About the 1981-1984 Late-Model Rhodes Mk II

The last iteration of the Rhodes Mk II, released between 1981 and 1984, is one of our favorites. Despite having more plastic parts than previous models of Rhodes, we find that keyboards of this period tend to have a dynamic, modern feel and excellent timbre. Plastic has a bad reputation these days - which it tends to deserve - but this model of Rhodes is a rare case of plastic manufacture improving a product’s consistency and longevity.

Here’s a list of the details that are unique for the last years of the Mk II.

Flat harp cover. The most obvious change between the Mk I and Mk II Rhodes is the differences in appearances. The Mk I’s harp cover was smooth and slightly domed, while the Mk II’s cover is mostly flat, with a series of ridges on either end. This allowed the player to stack another keyboard on top, without braces or other modification.

The flat top was more than an aesthetic statement: it suggested that the Rhodes was literally the foundation of a keyboardist’s rig, able to perform even while literally supporting the weight of lesser keyboards. This acknowledged the competition that smaller, cheaper synths were beginning to pose, without compromising the fundamental, electro-mechanical nature of the Rhodes. (That would come later, in the Mk III release.)

Swaged tines. In 1978, the Rhodes switched to swaged tines, which they claimed were up to twelve times more durable than previous tines. Swaging is a manufacturing process that shapes a piece of metal by forcing it through smaller discs. The exact durability of Mk II tines is opaque, but they are considered high-quality and largely free from the inconsistencies seen in Rhodes manufactured during the mid-1970s.

Plastic keys. As a material for piano keys, plastic is a lot more stable than wood. It is less susceptible to swelling due to changes in temperature and humidity. It’s also more resistance to water damage and spills, and therefore less likely to become mildewed. This is definitely a plus for all the plastic-key electronic pianos that have languished in storage for decades.

While the manufacturer of a fine grand piano might expect the user to treat the instrument with reverence, it is clear that Fender had no such illusions. (There’s a passage in the service manual explaining what to do if “one or more” of the keys suffers cigarette burns.) The Rhodes was a practical instrument intended for the road, and plastic keys were a solution to the environmental and other abuse that it might suffer.

We spent a lot of time mitigating water damage in electronic pianos that have a lot of wooden parts, and it is time-consuming work. Many require seasonal adjustment as the wood is exposed to different environmental conditions over time. Otherwise, the keys will stick or otherwise play inconsistently. Wooden keys certainly have their benefits, but in many cases they increase the amount of maintenance that the instrument requires. And because it is easier to manufacture plastic than wood today, most of the Rhodes’ plastic pieces have reproduction replacement parts, whereas wooden electronic piano parts are more or less one-of-a-kind. (Try replacing a waterlogged Wurlitzer key bed.)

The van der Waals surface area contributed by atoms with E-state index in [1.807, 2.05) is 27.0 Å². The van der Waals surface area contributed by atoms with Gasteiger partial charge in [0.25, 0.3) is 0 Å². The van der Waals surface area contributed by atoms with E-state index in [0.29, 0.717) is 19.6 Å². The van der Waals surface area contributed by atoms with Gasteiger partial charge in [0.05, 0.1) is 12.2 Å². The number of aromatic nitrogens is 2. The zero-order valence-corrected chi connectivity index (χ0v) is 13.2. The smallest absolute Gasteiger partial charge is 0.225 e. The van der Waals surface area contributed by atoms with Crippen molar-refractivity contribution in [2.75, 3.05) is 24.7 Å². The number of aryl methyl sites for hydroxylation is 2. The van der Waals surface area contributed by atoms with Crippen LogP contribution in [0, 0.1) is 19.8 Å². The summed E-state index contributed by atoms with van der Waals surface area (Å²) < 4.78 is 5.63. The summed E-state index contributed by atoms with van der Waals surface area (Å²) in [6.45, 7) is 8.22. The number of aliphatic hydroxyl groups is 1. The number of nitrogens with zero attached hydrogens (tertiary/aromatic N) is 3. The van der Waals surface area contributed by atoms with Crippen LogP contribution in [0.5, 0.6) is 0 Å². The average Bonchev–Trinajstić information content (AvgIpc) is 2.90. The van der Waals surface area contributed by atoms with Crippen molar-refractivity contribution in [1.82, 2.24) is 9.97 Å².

The keys of the Rhodes Mk II are made from a better-quality plastic that has proven to have good stability over the years. They’re pretty well-built, with a light-yet-satisfying weight and a responsive feel. In fact, by implementing the pedestal bump on the rear of the key, the Mk II’s designers were able to make a conscious improvement over the previous wooden key design.

Factory-installed pedestal bump. The pedestal bump is a small piece of plastic or felt installed on the key pedestal (the flat part at the far end of the key). It is meant to help the key hit the hammer with a more focused impact. Keyboards with the pedestal bump are more touch-responsive and dynamic.

Sparkletop Rhodes from the 1960s had a pedestal bump, but it was phased out in the Mk I release. By 1978, it was re-implemented for the Mk II. Around this time, Fender also released an updated service manual that gave instructions on how to add a pedestal bump to earlier keyboards.

By adding a pedestal bump, any Rhodes can have the faster, dynamic action of a Mk II. However, it is a time-consuming process, since it requires modifying each key and then resetting the escapement for the entire keyboard. The built-in pedestal bump on the Mk II makes it ready-to-play in original condition, without relying on costly modifications.

More information about the Rhodes Mk II pictured above can be found here.


Further Reading

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